Many years ago, while hiking through a prairie at dusk, I saw a stalk of delicate white flowers. They seemed to rise and hover above the surrounding plants like a group of little dancing ghosts. This was the first and last time I ever saw an eastern prairie fringed orchid (Platanthera leucophaea). Due to its dwindling numbers and hidden habitats, this rare plant has reached almost mythical status—a holy grail of sorts in the Midwest. We’re thrilled that this endangered native orchid seems to be gaining a foothold in the Lake County Forest Preserves, which are home to some of the largest remaining populations. Just this month, one of our restoration ecologists discovered an orchid in bloom (photo below). It was found at one of the preserves known to provide habitat for this species but is the first documentation of a population at the site.
I am part of a volunteer group for the Annual Midwest Crane Count, monitoring the wetlands and fields in Lake County, Illinois each year for sandhill cranes. In the pre-dawn hours, our eyes scan for any hint of movement. Our ears listen for a bugling sound. Our mission: Determine the abundance and distribution of sandhill cranes (Grus canadensis) in the Upper-Midwest United States.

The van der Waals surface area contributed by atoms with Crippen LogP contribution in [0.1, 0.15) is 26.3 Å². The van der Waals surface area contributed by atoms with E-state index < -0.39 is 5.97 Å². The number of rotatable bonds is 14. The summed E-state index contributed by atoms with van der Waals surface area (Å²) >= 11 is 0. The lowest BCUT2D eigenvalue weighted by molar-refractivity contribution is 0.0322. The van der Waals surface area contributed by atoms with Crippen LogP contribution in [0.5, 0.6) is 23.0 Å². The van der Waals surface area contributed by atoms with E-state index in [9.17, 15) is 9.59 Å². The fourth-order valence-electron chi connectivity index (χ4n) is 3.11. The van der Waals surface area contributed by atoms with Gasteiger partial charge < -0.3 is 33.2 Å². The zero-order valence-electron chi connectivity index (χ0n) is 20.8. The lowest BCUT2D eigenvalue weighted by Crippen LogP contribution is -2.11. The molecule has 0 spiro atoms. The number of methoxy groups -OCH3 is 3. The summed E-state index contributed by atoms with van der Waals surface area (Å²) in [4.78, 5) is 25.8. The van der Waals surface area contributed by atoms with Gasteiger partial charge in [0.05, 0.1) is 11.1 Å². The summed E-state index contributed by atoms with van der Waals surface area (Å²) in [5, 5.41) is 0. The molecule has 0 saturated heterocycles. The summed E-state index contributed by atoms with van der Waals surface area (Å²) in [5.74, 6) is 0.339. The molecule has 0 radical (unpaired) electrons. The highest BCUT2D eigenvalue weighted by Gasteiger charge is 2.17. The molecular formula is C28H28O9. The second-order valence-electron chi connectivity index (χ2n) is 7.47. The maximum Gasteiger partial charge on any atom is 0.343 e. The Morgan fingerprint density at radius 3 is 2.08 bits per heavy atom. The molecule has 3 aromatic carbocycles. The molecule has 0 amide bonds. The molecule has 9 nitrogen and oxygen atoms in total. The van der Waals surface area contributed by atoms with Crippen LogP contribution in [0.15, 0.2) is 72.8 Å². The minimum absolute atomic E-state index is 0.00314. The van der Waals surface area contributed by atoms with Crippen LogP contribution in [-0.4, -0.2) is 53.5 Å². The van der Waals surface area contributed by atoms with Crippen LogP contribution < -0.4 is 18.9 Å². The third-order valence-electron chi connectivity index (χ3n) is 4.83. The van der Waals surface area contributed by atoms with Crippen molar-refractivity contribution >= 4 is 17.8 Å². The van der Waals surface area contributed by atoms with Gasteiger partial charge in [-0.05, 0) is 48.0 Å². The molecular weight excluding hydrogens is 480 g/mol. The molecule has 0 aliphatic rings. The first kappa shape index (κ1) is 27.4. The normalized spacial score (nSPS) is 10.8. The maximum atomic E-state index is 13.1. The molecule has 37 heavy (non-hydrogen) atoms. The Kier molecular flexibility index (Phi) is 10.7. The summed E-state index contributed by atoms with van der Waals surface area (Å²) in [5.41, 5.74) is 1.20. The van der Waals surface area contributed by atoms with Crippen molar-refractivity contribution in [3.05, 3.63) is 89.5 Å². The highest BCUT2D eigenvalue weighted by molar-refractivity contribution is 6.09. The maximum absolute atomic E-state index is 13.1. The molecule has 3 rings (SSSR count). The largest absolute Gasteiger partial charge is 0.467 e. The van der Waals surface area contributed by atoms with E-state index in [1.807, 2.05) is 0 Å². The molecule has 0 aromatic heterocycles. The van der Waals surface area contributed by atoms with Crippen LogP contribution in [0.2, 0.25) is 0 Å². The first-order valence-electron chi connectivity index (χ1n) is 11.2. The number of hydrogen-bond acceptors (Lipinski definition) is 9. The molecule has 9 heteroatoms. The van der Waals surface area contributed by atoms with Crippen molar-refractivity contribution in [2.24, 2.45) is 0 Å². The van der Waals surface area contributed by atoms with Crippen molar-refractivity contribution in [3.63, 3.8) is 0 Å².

The arrival of these large elegant birds in Lake County is a harbinger of spring. More migrate through this region every year, and an increasing number are deciding to nest here as well. We know this thanks to the early-rising volunteers who help with the Annual Midwest Crane Count held each spring. This year, some of the first sandhill cranes returning to Lake County, Illinois were spotted in mid-March at Rollins Savanna Forest Preserve. Continue reading →